One Faith, Many Paths: Elinor Broadbent

For my final installment of Autism Acceptance Month 2015, I have decided to interview a FaceBook friend. This is Elinor Broadbent, who is a moderator of many FaceBook groups for autistic people, such as Âû (Autistic Union) and  Autism: We Are a Race Not a Disease. She lives in Australia.

1. Tell me about your childhood. When were you diagnosed as autistic?

 I was not diagnosed with Aspergers Syndrome until I was 32 years old.  As a result my childhood was quite challenging at times, especially at school where I was labeled as a lazy daydreamer, rebellious, stubborn or strong-willed and generally incompetent.  Although I had a close group of friends, I preferred to spend my time alone in my own little world.  I loved to read and was very interested in how things worked.  With my father’s encouragement I learned to rebuild car engines by the age of 8 or 9 and was very much a tom boy.  I had no interest in dolls, dresses or playing princesses. I preferred to explore, build things and to get lost in the science fiction world through books and shows like Doctor Who or Star Trek.
2. Do you have any comorbid conditions often associated with autism, such as ADHD?
School was an extra challenge for me because as well as being diagnosed with Asperger’s I also learned that I have a condition called Dysgraphia. Dysgraphia is essentially a problem within the frontal lobe of the brain which effects handwriting.  While I knew exactly what I wanted to say in essays and school assignments transposing thought onto paper was a near impossibility.  My hand writing, which was done all in capitol letters was barely legible and in those days there were no computers for word processing.  My words often ended up as a jumbled mess and it always took me four times as long as the other students to complete work.  This lead to a great deal of frustration from my teachers and my inevitable failure at school.  I also have a condition called Prosopagnosia (Facial Blindness) where I do not recognize people by their facial features but am dependent on things such as posture or defining features such as scars to be able to recognize someone.  Those closest to me I can recognize by their face but if they change their hair style or something to that effect then it takes me a lot longer to recognize them.  I actually find this much more of a hindrance than my autism.

3. What kind of education did you receive?

 After failing school the first time I, went back and completed my Victorian Certificate of Education (VCE), I think some countries call it senior high, and since that time have also gained some qualifications in business management, mechanics and I have recently deferred a degree in Psychology in order to tend to family needs and job commitments.  I am hoping to return to study next year.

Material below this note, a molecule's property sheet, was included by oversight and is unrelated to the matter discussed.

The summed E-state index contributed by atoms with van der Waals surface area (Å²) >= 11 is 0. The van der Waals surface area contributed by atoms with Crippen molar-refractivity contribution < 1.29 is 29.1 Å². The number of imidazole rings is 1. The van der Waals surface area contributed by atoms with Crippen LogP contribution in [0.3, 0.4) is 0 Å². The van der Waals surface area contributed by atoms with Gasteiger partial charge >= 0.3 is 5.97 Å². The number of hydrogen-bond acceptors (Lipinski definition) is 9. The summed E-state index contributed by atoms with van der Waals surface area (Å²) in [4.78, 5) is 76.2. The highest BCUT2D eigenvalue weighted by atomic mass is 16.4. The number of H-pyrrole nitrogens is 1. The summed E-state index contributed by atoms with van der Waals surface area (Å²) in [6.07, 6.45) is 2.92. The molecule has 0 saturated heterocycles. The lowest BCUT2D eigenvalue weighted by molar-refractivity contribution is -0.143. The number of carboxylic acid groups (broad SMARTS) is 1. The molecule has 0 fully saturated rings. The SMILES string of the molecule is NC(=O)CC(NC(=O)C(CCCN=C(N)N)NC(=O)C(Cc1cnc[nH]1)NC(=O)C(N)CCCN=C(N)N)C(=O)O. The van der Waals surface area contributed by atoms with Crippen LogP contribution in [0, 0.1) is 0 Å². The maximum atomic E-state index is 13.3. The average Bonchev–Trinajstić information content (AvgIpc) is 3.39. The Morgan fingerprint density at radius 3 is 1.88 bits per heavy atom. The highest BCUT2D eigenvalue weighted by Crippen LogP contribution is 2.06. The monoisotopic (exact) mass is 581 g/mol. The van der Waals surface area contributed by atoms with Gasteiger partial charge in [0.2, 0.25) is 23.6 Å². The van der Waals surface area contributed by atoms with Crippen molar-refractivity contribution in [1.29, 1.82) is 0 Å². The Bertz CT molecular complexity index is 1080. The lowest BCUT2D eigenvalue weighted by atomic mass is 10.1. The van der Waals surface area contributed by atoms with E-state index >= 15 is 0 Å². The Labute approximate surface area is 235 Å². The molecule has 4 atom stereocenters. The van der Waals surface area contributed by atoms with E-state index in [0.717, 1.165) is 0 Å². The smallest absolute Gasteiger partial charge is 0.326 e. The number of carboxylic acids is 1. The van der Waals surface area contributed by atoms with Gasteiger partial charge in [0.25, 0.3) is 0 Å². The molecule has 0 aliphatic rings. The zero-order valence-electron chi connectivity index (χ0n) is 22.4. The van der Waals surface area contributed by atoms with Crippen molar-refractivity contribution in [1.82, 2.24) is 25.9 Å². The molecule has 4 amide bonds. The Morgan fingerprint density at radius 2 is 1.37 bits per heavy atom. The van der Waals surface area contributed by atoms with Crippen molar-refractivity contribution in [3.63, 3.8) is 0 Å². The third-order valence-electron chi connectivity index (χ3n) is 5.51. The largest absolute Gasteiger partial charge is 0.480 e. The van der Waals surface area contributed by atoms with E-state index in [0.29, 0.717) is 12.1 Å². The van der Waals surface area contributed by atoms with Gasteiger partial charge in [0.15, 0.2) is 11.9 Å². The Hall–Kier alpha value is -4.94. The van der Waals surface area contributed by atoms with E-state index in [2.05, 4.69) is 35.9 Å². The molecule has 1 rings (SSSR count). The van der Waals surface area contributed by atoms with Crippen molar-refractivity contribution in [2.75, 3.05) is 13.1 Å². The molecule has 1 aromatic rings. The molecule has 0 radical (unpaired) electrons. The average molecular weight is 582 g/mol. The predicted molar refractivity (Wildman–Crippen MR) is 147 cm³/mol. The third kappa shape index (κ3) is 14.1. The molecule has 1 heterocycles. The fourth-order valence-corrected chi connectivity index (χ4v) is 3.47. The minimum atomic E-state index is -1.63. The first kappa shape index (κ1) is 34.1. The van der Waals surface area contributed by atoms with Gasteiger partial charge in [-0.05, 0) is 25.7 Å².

4. What do you do for a living?

 I work part time at a local supermarket as a Customer Service Supervisor which is a fancy title for someone who acts as manager when they are not around.  Customer service and autism generally don’t mix well together, but I have taken it as an opportunity to challenge myself and grow in my personal character.  In the 4 years I have worked there I have certainly learnt a lot about myself in terms of my coping mechanisms, what triggers an autistic meltdown, and in managing the stresses of dealing with people.

5. Why are you a Christian?
My Christian faith began with my mother, who took me to church as a child.  I have always been attracted to the spiritual element of life and when my mum left the church I decided to keep going.  The Bible is full of great wisdom and it gives people a sense of purpose, hope and community.

Continue reading “One Faith, Many Paths: Elinor Broadbent”

The Fictional Spectrum: Carl from “Arthur”

When_Carl_Met_George_75

Arthur, based on the book series by Marc Brown is the second-longest currently-running show on PBS, after Sesame Street. It follows the daily life of Arthur Read, and aardvark living in the fictional Elwood City, and all his friends, including a moose named George.  What I think is great about the show is that it has an autistic rabbit named Carl. Carl was introduced in the episode “When Carl Met George” (aka “The Missing Puzzle Piece”). He went on to appear in four episodes, not counting cameos. He was voiced by Dwayne Hill in his first appearance, but beginning in season 14, Dylan Hoener became his voice actor.

His debut episode is told from George’s point of view.  At the beginning of the episode, we are introduced to Carl. George tells us Carl is honest and knowledgeable of various topics, and hard to stop when he gets talking about them. (showing off the “little professor” trait aspies are often characterized with) We learn that two of his interests are trains and puzzles. The rest of the episode is told in flashback and recounts how they became friends.

Continue reading “The Fictional Spectrum: Carl from “Arthur””

Autism Blogs Worth Reading